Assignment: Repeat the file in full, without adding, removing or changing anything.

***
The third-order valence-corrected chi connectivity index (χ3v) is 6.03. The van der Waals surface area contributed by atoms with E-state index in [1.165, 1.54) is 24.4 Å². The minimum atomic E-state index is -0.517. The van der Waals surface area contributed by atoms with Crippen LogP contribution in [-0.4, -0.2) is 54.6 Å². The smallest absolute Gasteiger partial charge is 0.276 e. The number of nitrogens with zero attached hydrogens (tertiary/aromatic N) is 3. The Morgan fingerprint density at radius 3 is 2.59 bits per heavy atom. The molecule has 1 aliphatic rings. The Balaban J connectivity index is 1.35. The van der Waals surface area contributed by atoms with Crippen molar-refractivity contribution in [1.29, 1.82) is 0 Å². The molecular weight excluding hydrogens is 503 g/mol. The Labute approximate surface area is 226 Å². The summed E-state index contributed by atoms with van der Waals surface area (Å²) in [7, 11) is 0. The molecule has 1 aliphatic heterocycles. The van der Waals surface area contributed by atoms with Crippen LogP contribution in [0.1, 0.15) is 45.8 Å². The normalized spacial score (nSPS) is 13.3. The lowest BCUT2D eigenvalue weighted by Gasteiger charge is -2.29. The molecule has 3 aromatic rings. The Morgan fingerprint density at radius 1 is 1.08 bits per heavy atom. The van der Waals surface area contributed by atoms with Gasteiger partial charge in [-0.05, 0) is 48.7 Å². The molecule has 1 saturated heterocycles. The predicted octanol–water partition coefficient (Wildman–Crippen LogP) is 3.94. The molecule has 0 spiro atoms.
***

The third-order valence-corrected chi connectivity index (χ3v) is 6.03. The van der Waals surface area contributed by atoms with E-state index in [1.165, 1.54) is 24.4 Å². The minimum atomic E-state index is -0.517. The van der Waals surface area contributed by atoms with Crippen LogP contribution in [-0.4, -0.2) is 54.6 Å². The smallest absolute Gasteiger partial charge is 0.276 e. The number of nitrogens with zero attached hydrogens (tertiary/aromatic N) is 3. The Morgan fingerprint density at radius 3 is 2.59 bits per heavy atom. The molecule has 1 aliphatic rings. The Balaban J connectivity index is 1.35. The van der Waals surface area contributed by atoms with Crippen molar-refractivity contribution in [1.29, 1.82) is 0 Å². The molecular weight excluding hydrogens is 503 g/mol. The Labute approximate surface area is 226 Å². The summed E-state index contributed by atoms with van der Waals surface area (Å²) in [7, 11) is 0. The molecule has 1 aliphatic heterocycles. The van der Waals surface area contributed by atoms with Crippen LogP contribution in [0.1, 0.15) is 45.8 Å². The normalized spacial score (nSPS) is 13.3. The lowest BCUT2D eigenvalue weighted by Gasteiger charge is -2.29. The molecule has 3 aromatic rings. The Morgan fingerprint density at radius 1 is 1.08 bits per heavy atom. The van der Waals surface area contributed by atoms with Gasteiger partial charge in [-0.05, 0) is 48.7 Å². The molecule has 1 saturated heterocycles. The predicted octanol–water partition coefficient (Wildman–Crippen LogP) is 3.94. The molecule has 0 spiro atoms.